Lynn and Gerry agreed to donate the photographs and several documents from the footlocker to the Library’s Veterans History Project, which preserves and makes accessible the personal accounts of American war veterans. “Keep the photographs and other items as part of the collection . . . so many people can see and learn and understand,” Lynn said. “You have no idea how proud and honored I am that my Grandfather is connected to this historic event.”

Visitors can examine Christian’s footlocker and its contents at a moveable “hands-on” cart on Wednesdays, Fridays and some Saturdays outside of the Echoes of the Great War exhibition in the Thomas Jefferson Building until the exhibition closes in January 2019. At that time, at Lynn’s request, the Library will donate the footlocker and its three-dimensional items to the American Legion in Islip, New York, of which Christian was a member.

World War I Centennial, 2017–18. With the most comprehensive collection of multiformat World War I holdings in the nation, the Library of Congress is a unique resource for primary source materials, education plans, public programs and on-site visitor experiences about the Great War including exhibits, symposia and book talks.

6 Comments

  1. Ruth Misevic
    May 1, 2017 at 4:17 pm

    Wonderful for you and for the Stenson family. I was fortunate enough to do some volunteer interviewing of WWI vets at the Yountville Veteran’s Home in California, and it was so educational for me, memories I will always treasure. Thanks for your diligence, Wendi!

  2. Wendi Maloney
    May 2, 2017 at 9:57 am

    Thank you for your nice comment. It’s much appreciated. I want to point out, though, that the credit goes to Naomi Coquillon, who wrote the post about C.F. Stensen. My name appears at the top because I publish the Library of Congress blog. Thanks again, Wendi

  3. Edgardo Berraz
    May 2, 2017 at 11:50 am

    WW1 was maybe the most terible example of the humanity madess.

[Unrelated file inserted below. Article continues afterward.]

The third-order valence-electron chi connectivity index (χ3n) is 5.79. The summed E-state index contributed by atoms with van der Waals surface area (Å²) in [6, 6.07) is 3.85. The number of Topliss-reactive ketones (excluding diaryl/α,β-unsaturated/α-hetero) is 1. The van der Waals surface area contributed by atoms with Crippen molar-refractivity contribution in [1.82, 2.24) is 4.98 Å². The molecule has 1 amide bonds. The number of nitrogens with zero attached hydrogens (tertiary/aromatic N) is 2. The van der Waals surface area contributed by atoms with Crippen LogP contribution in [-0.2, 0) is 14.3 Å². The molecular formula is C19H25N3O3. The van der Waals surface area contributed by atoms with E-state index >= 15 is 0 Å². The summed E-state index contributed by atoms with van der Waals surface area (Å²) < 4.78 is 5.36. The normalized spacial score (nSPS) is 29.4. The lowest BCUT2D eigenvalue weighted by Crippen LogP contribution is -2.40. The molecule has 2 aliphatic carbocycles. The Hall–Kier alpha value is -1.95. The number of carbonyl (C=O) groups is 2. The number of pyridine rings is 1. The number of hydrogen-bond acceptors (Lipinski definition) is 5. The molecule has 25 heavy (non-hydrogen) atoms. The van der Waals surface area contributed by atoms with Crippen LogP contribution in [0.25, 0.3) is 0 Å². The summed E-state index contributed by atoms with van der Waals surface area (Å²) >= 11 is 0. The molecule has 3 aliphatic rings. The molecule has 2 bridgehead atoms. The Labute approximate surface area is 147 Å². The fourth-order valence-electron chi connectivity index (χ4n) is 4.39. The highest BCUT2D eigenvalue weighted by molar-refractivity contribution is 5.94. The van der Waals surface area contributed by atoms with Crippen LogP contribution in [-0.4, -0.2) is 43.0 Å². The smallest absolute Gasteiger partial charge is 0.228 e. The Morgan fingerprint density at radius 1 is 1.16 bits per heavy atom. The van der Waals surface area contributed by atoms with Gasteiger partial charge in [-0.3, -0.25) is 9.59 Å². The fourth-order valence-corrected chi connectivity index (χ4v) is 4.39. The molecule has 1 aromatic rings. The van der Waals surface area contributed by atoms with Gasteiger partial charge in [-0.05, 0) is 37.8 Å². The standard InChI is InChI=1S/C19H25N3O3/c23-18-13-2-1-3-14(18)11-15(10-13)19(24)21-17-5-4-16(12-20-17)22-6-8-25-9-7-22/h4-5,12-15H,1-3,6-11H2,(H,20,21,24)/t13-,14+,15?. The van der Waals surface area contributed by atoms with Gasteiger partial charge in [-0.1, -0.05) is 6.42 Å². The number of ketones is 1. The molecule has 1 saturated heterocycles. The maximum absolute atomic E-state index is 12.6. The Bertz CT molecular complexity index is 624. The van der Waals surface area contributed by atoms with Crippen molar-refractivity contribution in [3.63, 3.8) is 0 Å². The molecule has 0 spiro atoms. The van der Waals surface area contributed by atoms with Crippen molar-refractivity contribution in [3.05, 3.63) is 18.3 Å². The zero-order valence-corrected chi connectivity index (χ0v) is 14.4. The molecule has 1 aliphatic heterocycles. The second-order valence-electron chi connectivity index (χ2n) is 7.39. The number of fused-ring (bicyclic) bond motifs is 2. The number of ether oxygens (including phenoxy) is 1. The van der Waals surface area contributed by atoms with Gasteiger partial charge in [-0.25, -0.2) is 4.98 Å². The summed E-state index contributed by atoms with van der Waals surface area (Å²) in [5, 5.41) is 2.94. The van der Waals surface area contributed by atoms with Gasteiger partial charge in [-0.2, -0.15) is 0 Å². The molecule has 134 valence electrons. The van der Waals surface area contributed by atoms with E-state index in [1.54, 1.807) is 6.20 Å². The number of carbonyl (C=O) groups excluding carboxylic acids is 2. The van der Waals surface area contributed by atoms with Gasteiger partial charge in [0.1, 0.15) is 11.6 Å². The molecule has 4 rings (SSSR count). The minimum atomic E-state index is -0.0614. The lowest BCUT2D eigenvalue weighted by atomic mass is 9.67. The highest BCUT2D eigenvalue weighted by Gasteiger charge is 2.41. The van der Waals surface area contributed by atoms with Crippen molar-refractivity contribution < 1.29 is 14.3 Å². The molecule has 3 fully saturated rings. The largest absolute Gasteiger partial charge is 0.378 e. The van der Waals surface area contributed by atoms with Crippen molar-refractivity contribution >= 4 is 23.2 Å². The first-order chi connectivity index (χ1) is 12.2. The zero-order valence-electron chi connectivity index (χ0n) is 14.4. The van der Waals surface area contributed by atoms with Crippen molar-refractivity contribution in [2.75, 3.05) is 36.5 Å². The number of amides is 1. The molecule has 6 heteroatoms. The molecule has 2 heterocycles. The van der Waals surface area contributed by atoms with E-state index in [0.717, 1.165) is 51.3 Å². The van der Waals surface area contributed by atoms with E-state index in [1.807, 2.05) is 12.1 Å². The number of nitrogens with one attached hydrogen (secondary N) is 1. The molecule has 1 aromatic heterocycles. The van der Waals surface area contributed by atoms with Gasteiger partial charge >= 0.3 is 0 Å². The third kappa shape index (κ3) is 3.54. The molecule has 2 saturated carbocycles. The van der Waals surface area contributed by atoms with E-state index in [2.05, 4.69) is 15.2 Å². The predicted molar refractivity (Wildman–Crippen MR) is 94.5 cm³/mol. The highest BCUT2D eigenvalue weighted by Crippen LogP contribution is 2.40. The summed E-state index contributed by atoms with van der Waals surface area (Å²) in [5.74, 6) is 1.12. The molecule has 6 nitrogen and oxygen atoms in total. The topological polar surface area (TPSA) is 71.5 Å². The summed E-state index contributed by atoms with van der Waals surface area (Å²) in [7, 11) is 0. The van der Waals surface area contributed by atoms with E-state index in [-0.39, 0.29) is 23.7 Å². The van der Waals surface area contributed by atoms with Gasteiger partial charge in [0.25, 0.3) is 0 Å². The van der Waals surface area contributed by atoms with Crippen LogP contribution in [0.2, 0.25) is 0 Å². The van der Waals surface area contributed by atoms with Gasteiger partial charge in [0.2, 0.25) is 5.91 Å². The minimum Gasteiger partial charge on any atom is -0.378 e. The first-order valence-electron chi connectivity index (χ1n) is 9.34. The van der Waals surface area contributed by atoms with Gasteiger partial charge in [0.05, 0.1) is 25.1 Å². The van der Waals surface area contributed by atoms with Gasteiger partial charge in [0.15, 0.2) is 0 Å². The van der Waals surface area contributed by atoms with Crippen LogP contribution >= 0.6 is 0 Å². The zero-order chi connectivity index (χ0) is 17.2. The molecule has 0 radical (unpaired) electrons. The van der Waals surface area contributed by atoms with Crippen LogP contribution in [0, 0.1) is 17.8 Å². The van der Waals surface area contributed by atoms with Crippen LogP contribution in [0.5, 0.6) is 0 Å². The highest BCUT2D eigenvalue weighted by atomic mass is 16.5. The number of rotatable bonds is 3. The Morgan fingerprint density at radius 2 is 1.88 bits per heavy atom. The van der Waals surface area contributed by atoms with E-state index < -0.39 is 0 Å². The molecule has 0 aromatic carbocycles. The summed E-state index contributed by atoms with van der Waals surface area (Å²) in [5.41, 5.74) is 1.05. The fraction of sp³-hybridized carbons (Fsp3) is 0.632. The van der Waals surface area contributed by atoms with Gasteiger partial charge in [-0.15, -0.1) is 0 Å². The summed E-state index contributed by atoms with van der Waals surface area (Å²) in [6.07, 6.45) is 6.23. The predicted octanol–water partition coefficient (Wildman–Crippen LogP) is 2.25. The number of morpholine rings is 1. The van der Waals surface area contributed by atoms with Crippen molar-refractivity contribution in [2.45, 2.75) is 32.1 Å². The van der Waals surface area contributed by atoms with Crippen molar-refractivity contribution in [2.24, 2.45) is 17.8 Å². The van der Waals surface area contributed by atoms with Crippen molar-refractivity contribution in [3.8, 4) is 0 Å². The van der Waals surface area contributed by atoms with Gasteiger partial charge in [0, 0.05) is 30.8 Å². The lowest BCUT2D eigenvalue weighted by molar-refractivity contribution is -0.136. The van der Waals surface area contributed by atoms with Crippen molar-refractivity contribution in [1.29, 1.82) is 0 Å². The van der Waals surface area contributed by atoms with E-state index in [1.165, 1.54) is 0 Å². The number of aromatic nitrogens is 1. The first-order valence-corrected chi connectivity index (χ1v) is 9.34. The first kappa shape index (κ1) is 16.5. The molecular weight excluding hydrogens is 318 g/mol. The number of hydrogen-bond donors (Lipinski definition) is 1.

4. Una O’Neill
    May 2, 2017 at 8:29 pm

    So enjoyed this info & the obvious pride that he had in serving this Country.Invaluable mementos. Thank you,Una O’Neill

  5. Lynn Stensen Maffie
    May 3, 2017 at 5:24 pm

    Naomi, you did an “Amazing Job” and your “Blog” is “Perfect”. I know my Grandfather would be very proud of this. I know my Grandfather, Father and Brother are looking down and smiling and bursting with pride.
    Thank you

  6. Tony Fowler
    May 17, 2017 at 9:58 am

    I am the interagency liaison for the U.S. Department of Education and I had the opportunity to view the trunk yesterday during a visit. Amazing detective work and a wonderful presentation! Thanks!

Add a Comment

This blog is governed by the general rules of respectful civil discourse. You are fully responsible for everything that you post. The content of all comments is released into the public domain unless clearly stated otherwise. The Library of Congress does not control the content posted. Nevertheless, the Library of Congress may monitor any user-generated content as it chooses and reserves the right to remove content for any reason whatever, without consent. Gratuitous links to sites are viewed as spam and may result in removed comments. We further reserve the right, in our sole discretion, to remove a user's privilege to post content on the Library site. Read our Comment and Posting Policy.

Required fields are indicated with an * asterisk.